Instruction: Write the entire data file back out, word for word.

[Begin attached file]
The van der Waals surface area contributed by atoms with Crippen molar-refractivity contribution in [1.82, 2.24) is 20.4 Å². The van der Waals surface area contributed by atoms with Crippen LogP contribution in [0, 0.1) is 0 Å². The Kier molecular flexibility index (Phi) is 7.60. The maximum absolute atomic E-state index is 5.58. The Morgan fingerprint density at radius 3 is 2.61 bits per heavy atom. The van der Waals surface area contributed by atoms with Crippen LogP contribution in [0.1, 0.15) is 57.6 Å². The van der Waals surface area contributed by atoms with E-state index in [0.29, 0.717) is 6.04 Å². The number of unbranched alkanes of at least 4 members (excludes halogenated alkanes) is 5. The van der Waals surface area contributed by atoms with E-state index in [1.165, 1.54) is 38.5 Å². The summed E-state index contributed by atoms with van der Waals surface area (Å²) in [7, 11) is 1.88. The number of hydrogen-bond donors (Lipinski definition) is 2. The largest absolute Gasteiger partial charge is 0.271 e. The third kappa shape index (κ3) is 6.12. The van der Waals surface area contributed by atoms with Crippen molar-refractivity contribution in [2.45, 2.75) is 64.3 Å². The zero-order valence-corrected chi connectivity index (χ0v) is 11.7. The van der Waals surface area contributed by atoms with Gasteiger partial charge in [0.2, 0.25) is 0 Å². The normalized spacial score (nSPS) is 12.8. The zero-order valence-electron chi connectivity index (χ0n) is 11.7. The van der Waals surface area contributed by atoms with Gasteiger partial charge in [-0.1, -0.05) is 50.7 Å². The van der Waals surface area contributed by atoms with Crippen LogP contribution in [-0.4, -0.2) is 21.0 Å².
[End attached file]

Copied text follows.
The van der Waals surface area contributed by atoms with Crippen molar-refractivity contribution in [1.82, 2.24) is 20.4 Å². The van der Waals surface area contributed by atoms with Crippen LogP contribution in [0, 0.1) is 0 Å². The Kier molecular flexibility index (Phi) is 7.60. The maximum absolute atomic E-state index is 5.58. The Morgan fingerprint density at radius 3 is 2.61 bits per heavy atom. The van der Waals surface area contributed by atoms with Crippen LogP contribution in [0.1, 0.15) is 57.6 Å². The van der Waals surface area contributed by atoms with E-state index in [0.29, 0.717) is 6.04 Å². The number of unbranched alkanes of at least 4 members (excludes halogenated alkanes) is 5. The van der Waals surface area contributed by atoms with E-state index in [1.165, 1.54) is 38.5 Å². The summed E-state index contributed by atoms with van der Waals surface area (Å²) in [7, 11) is 1.88. The number of hydrogen-bond donors (Lipinski definition) is 2. The largest absolute Gasteiger partial charge is 0.271 e. The third kappa shape index (κ3) is 6.12. The van der Waals surface area contributed by atoms with Crippen molar-refractivity contribution in [2.45, 2.75) is 64.3 Å². The zero-order valence-corrected chi connectivity index (χ0v) is 11.7. The van der Waals surface area contributed by atoms with Gasteiger partial charge in [0.2, 0.25) is 0 Å². The normalized spacial score (nSPS) is 12.8. The zero-order valence-electron chi connectivity index (χ0n) is 11.7. The van der Waals surface area contributed by atoms with Gasteiger partial charge in [-0.1, -0.05) is 50.7 Å². The van der Waals surface area contributed by atoms with Crippen LogP contribution in [-0.4, -0.2) is 21.0 Å².